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When Your Health's at Risk, Investigate

Huffington Post—May 20, 2010

By Helene Pavlov, MD, FACR, Radiologist-in-Chief at Hospital for Special Surgery

So much information, so much confusion, so many questions.

Clearly, if there was only one way to treat a condition, the practice of medicine would be a lot simpler for both patients and healthcare providers. Simpler, however, is not always better. As hard as decisions can be, they are necessary because one choice does not satisfy all needs. When there are many ways to treat a condition, information from many sources must be considered. All available treatment options need to be considered based on the source of the information with decisions based on personal lifestyle and expectations.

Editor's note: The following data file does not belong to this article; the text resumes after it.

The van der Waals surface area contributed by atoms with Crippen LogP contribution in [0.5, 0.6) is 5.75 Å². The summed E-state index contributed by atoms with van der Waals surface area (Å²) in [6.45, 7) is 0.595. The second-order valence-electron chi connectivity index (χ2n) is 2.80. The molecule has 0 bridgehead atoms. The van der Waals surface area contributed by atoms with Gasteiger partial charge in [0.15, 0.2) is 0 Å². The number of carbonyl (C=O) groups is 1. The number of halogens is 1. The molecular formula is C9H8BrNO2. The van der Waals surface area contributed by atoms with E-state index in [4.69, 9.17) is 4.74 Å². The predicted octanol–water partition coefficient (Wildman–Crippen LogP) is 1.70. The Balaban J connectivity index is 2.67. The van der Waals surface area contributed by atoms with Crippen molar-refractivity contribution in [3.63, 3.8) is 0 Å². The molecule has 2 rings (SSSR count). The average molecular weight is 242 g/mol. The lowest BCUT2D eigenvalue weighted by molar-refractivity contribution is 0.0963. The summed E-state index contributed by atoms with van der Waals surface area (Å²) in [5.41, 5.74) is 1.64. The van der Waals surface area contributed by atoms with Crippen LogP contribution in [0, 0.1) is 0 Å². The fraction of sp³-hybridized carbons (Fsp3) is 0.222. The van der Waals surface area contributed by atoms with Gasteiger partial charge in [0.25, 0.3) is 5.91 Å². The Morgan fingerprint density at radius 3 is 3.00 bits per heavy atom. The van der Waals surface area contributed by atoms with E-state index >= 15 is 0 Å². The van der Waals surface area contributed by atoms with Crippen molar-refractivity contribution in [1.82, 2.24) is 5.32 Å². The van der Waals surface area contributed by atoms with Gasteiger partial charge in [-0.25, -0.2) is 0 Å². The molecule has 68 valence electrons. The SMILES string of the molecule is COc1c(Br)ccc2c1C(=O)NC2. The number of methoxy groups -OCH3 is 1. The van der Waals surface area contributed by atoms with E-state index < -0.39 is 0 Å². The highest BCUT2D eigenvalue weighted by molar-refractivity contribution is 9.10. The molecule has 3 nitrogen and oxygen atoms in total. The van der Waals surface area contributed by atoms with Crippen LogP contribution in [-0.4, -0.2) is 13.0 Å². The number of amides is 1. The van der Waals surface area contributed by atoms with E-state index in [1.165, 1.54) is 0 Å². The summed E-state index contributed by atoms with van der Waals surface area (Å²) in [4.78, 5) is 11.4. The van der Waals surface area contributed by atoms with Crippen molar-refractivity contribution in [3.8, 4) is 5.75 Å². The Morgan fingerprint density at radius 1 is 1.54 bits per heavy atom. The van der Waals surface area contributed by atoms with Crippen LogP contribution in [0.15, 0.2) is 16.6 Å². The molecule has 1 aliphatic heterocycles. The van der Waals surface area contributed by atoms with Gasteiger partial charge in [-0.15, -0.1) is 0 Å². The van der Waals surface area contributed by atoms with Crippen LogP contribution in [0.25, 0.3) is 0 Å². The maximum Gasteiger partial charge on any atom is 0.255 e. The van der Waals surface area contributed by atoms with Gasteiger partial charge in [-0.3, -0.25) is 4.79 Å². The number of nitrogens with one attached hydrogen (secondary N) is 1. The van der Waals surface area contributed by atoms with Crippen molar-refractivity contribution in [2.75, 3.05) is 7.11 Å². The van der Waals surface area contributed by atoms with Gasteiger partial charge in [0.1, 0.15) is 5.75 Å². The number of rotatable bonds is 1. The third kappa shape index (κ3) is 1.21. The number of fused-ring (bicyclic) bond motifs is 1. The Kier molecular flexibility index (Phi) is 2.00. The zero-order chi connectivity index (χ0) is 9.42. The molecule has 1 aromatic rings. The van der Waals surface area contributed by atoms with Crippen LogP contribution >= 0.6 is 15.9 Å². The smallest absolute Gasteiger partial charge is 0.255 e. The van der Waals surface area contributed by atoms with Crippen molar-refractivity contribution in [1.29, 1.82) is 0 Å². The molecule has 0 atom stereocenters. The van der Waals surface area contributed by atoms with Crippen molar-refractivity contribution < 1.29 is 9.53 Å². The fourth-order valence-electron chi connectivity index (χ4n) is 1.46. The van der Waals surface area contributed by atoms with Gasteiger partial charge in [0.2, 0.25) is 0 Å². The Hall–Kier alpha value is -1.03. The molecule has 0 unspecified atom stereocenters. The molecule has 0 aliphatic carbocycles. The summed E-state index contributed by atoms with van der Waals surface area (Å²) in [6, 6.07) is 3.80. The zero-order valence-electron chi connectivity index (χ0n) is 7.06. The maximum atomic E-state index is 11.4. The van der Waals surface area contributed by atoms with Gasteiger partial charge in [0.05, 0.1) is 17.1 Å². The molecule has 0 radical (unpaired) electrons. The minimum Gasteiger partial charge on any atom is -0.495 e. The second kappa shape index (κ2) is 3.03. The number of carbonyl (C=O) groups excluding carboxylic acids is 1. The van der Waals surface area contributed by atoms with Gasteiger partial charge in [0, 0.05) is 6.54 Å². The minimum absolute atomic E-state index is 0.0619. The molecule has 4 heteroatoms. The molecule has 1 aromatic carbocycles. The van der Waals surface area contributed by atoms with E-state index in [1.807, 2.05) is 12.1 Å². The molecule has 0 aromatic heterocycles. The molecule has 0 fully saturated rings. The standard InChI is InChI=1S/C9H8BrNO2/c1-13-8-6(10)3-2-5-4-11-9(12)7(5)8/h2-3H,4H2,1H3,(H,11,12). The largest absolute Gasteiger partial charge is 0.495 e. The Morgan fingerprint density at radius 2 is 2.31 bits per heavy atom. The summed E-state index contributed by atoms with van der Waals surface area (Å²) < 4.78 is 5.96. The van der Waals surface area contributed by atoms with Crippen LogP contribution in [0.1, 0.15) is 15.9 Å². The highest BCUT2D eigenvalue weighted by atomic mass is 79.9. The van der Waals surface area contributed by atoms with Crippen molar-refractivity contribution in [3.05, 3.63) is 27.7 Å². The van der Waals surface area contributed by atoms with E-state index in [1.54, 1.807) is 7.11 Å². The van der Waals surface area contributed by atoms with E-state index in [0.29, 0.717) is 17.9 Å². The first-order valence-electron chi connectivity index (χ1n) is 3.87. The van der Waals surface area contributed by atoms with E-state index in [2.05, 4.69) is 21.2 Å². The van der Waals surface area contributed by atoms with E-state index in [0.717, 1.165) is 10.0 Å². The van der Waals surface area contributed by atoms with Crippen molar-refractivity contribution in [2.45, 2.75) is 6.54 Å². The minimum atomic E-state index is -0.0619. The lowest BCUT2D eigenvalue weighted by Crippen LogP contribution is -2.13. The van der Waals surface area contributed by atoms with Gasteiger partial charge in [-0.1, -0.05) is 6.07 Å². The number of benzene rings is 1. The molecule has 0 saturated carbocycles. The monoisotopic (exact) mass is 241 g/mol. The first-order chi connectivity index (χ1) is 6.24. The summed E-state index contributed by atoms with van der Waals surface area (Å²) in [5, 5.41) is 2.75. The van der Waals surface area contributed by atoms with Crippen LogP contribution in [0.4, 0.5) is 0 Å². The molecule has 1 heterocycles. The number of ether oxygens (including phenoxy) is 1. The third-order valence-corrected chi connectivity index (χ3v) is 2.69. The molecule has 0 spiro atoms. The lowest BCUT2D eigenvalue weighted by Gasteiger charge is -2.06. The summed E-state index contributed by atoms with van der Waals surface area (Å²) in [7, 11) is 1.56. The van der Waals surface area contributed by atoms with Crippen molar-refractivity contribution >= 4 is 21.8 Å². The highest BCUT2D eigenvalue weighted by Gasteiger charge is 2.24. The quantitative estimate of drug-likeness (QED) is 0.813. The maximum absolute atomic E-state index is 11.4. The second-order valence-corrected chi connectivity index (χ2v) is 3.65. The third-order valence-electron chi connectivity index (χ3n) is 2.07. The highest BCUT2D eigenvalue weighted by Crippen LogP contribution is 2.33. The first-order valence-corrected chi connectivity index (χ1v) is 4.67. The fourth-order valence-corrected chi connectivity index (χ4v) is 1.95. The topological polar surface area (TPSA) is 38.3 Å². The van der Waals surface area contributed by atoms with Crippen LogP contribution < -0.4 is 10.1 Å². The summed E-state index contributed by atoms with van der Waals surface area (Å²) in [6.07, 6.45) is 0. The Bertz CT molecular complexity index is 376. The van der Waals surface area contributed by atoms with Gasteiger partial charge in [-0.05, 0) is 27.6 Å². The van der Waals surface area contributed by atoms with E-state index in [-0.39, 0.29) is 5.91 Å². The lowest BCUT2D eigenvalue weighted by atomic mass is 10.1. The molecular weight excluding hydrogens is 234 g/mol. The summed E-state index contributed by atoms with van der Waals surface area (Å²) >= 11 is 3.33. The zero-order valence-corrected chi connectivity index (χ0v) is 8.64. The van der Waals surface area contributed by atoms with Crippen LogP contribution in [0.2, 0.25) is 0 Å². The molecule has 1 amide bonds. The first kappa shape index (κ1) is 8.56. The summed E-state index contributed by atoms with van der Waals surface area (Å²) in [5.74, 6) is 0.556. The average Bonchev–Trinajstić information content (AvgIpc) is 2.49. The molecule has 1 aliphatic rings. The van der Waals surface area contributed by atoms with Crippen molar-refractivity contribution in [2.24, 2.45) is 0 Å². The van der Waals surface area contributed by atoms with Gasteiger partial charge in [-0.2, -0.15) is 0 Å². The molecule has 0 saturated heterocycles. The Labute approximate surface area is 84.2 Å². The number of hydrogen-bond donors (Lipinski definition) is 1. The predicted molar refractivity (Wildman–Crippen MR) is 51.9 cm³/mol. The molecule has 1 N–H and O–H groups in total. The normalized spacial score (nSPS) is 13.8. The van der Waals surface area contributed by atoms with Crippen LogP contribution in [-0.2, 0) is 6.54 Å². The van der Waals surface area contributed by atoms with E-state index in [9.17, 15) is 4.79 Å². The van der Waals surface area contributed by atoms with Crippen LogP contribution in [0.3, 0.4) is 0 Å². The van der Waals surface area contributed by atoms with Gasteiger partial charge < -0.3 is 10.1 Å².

Questions for a treating physician are very important and no question is too "stupid." The more questions beforehand, the better for everyone, as unexpected or unanticipated pain or limitations during the recovery phase is detrimental to the patient, the healing process and to the physician. Not to mention the agitation and angst generated on both sides of a call to the doctor's office when the physician and/or the answers to your concerns are unavailable.

Do as you are instructed and be sure you understand what you are being instructed to do. Know what to expect, both when things are going well and what to do if an unanticipated problem occurs.

The physician-patient relationship is the key to your good health -- for prevention, treatment and recovery. Choose carefully and act responsibly and you will optimize your chances for recovery.

Read the full article at huffingtonpost.com.



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